Exploiting failures in metacognition through magic: Visual awareness as a source of visual metacognition bias

Ortega, J.; Montañesa, P.; Barnhart, A. and Kuhn, Gustav. 2018. Exploiting failures in metacognition through magic: Visual awareness as a source of visual metacognition bias. Consciousness and Cognition, 65, pp. 152-168. ISSN 1053-8100 [Article]

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Abstract or Description

We used cognitive illusions/magic tricks to study the role of visual awareness as a source of biases in visual metacognitive judgments. We conducted a questionnaire-based study (n = 144) and an eye tracking study (n = 69) in which participants watched videos of four different magic tricks that capitalize on failures of visual awareness (inattentional blindness and change blindness). We measured participants’ susceptibility to these illusions, their beliefs about other people’s susceptibility, as well as the role that fixating (i.e. eye position) the critical event has on detecting the secret. Participants who detected the method of the tricks believed it was more likely that other people would detect it compared to those participants who failed to notice the method. Moreover, they believed that they moved their eyes to look at it. Eye tracking data show that, contrary to participants’ beliefs, peripheral vision played a significant role in detecting the method. Overall, the findings from these studies suggest that visual awareness may bias visual metacognitive judgments.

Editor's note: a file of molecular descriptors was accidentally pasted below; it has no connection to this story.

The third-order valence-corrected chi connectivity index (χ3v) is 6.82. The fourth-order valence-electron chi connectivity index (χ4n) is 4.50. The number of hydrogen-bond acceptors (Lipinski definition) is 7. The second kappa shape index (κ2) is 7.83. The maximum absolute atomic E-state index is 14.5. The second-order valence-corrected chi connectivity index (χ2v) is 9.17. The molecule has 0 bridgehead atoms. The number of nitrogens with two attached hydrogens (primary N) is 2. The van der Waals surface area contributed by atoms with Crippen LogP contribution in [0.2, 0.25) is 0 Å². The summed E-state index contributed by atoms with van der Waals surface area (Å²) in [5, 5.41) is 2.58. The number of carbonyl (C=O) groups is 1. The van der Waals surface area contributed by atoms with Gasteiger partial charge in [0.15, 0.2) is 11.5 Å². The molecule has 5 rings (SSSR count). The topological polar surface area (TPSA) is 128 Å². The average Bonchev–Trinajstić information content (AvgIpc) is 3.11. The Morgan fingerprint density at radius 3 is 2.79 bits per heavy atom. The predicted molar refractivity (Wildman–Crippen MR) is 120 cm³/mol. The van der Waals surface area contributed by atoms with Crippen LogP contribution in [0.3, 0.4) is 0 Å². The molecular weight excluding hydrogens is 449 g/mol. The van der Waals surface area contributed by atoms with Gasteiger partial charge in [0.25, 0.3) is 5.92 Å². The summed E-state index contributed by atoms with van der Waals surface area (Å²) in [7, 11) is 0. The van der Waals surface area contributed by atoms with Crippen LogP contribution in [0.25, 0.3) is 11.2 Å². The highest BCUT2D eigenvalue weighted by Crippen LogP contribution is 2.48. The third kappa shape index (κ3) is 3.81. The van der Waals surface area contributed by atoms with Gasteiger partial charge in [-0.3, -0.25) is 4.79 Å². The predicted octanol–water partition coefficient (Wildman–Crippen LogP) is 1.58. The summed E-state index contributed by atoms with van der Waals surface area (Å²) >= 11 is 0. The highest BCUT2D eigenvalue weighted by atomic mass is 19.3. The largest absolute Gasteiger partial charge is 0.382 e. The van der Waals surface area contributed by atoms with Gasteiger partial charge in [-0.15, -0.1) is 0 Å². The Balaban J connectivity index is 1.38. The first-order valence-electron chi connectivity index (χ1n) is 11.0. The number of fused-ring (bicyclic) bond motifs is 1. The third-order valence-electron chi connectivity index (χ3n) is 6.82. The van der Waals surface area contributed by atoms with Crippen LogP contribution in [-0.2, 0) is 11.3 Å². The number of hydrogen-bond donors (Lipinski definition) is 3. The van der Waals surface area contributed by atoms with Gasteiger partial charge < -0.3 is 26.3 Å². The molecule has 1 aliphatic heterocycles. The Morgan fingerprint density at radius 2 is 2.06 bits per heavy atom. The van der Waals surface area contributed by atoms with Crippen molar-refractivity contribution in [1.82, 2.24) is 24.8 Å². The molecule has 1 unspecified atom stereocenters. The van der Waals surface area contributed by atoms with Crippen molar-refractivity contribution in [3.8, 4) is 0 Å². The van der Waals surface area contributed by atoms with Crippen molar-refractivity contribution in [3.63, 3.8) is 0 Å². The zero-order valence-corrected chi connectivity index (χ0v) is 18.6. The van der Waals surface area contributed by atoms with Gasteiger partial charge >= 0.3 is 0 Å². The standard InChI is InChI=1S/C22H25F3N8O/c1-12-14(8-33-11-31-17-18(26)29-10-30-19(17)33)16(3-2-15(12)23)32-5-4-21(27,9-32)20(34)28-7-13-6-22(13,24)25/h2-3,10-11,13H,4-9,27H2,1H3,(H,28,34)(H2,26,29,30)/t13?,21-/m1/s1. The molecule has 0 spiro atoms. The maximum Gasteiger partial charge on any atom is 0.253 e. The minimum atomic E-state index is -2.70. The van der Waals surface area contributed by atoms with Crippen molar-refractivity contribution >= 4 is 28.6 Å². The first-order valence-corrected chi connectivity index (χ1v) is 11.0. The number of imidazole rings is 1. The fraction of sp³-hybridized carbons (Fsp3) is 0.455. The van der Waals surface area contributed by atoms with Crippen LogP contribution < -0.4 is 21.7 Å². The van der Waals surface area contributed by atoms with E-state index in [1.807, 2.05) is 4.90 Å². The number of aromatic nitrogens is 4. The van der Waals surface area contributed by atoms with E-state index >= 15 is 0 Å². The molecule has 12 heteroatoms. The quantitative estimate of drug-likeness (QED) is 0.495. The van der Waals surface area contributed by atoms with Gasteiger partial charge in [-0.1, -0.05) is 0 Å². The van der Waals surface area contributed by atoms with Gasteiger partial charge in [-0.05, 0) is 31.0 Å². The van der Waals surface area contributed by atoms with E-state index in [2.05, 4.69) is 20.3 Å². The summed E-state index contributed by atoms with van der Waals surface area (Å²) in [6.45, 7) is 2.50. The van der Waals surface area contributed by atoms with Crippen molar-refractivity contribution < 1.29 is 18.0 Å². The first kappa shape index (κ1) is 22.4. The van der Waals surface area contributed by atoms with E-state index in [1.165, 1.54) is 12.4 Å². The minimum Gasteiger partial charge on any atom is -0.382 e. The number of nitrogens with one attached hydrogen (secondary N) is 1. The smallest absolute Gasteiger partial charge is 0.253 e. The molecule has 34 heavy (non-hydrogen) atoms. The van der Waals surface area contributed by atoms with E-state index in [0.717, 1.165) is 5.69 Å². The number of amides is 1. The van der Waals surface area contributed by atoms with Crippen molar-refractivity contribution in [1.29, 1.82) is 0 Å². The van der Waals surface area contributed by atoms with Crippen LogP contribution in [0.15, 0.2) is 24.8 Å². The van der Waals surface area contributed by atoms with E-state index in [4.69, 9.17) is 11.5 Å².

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Visual metacognition, Metacognitive biases, Visual awareness, Cognitive illusions, Eye movements

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25 August 2018Accepted
1 September 2018Published Online
1 October 2018Published

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Date Deposited:

14 Sep 2018 12:00

Last Modified:

01 Sep 2020 01:26



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